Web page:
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   Normal Child Development   


A Checklist of Your Child's Growth from Birth to Five

Every Step Counts

When you are a busy parent, it's a challenge to keep all the facts straight. You find yourself asking questions like, "Now when is she supposed to be walking?" or "Should he be talking more by now?"

Questions are good. In fact, if you have a child under five, now is the time to be asking those questions about your child's learning and growth. And now is the time to have their development checked on a regular basis.

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The way your child develops and learns today is key to his or her future. Every step counts - especially during those all-important first five years of life.

That is why it is important for you to know how your child should be learning and growing...and that is why we have created this checklist. Between visits to your doctor, use it as a guide to watching your child's changes. If you have any questions or concerns, please talk with your doctor. You can also check with your local school district to find out when developmental screenings are being offered in your community.

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Look for These Changes in Your Growing Child

3 Months

  • lifts head regularly when on tummy
  • makes cooing noise
  • quiets when spoken to
  • grasps objects placed in hand
  • begins to bat at objects

6 Months

  • sits with light support
  • babbles when alone or with someone
  • reaches for objects
  • holds objects with either hand
  • turns eyes and head toward sounds or voices
  • begins to crawl (moves around other than on hands and knees)

9 Months

  • sits without support
  • begins creeping (up on hands and knees)
  • imitates cough, bye-bye, hand clap, ma-ma
  • drops and looks for objects
  • can find toy hidden under cloth
  • likes to dump out and pick up things

1 Year

  • pulls up to a standing position and cruises around furniture
  • begins to say ma-ma and da-da to refer to parents
  • finger feeds self solid foods
  • follows a simple direction like "bring me the ball"
  • points to object she knows when asked "where is it?"
  • begins to use a spoon and hold a cup

1 1/2 Years

  • walks well and runs by 18 months
  • can push, pull, carry and lift objects
  • names some objects
  • can point to simple pictures
  • brings you an object he knows when asked

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2 Years

  • walks up and down stairs, two feet on each step
  • can name more than three body parts
  • scribbles
  • stacks two to four objects
  • uses two-word sentences
  • enjoys doing things for herself
  • gets easily frustrated
  • uses objects as they should be used

3 Years

  • uses three- to five-word sentences
  • sings simple songs
  • can jump in place
  • begins to ask questions
  • enjoys "pretend" play (for instance, pretending to be mom, dad, brothers and sisters)
  • can help brush teeth, wash hands, undress, etc.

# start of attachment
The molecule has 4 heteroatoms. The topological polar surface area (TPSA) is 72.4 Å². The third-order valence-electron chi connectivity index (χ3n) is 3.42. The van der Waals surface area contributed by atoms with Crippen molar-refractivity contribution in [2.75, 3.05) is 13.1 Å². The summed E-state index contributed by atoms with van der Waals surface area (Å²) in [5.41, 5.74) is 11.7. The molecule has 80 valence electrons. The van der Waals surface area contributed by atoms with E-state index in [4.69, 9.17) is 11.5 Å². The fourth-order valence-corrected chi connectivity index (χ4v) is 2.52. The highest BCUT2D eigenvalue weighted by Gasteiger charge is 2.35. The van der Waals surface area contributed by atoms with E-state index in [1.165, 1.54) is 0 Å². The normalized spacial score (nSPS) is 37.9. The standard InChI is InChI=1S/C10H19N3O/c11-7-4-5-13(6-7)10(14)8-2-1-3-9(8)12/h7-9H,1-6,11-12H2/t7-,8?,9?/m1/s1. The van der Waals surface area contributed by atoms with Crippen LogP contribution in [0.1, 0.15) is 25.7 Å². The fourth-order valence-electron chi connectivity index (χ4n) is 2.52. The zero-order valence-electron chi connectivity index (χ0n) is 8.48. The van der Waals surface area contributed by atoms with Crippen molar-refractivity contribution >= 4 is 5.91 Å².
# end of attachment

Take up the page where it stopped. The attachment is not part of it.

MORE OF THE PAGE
4 Years

  • can use the toilet (with few accidents)
  • can balance on one foot, then the other
  • can name up to three colors
  • can retell parts of a familiar story
  • begins to play with other children rather than alongside them

5 Years

  • likes playground challenges
  • dresses self completely, including the buttons, is beginning to zip, tie
  • can play cooperatively with a small group of children
  • draws people in two parts - head and arms or legs
  • can tell parents something that happened while they were gone
  • says number words to ten

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Remember...ask your doctor or call your local school district if you have questions about your child's development!

If you have concerns, call:
      Arizona Children's Information Center
      (800) 232-1676
      Arizona Early Intervention Program (AzEIP)
      (602) 532-9960 or toll free in Arizona at (888) 439-5609

No Two Are Alike

As you use this checklist, keep in mind that the changes under each age are only a guide for you. They are based on the typical ages at which many children learn certain skills.

Each child is one of a kind - no two are alike. They differ in appearance, in the ways they feel about things and in the way they learn. They also differ in the ways they move and even in the speed of their development. Your child may learn and grow more quickly or more slowly in certain areas than other children of the same age.

Remember...Questions Are Good!

When you know just how your child should be growing and learning, you can improve your skills as a parent. You can also see or even prevent possible problems. And...you can help to make your child's first exciting years count for a lifetime!

Remember...as parents, you know your child best. And you are in charge of guiding your child and seeking help when needed. So please don't hesitate to ask questions if you have any concern about your child's development. For more information, ask your doctor or call your local school district.



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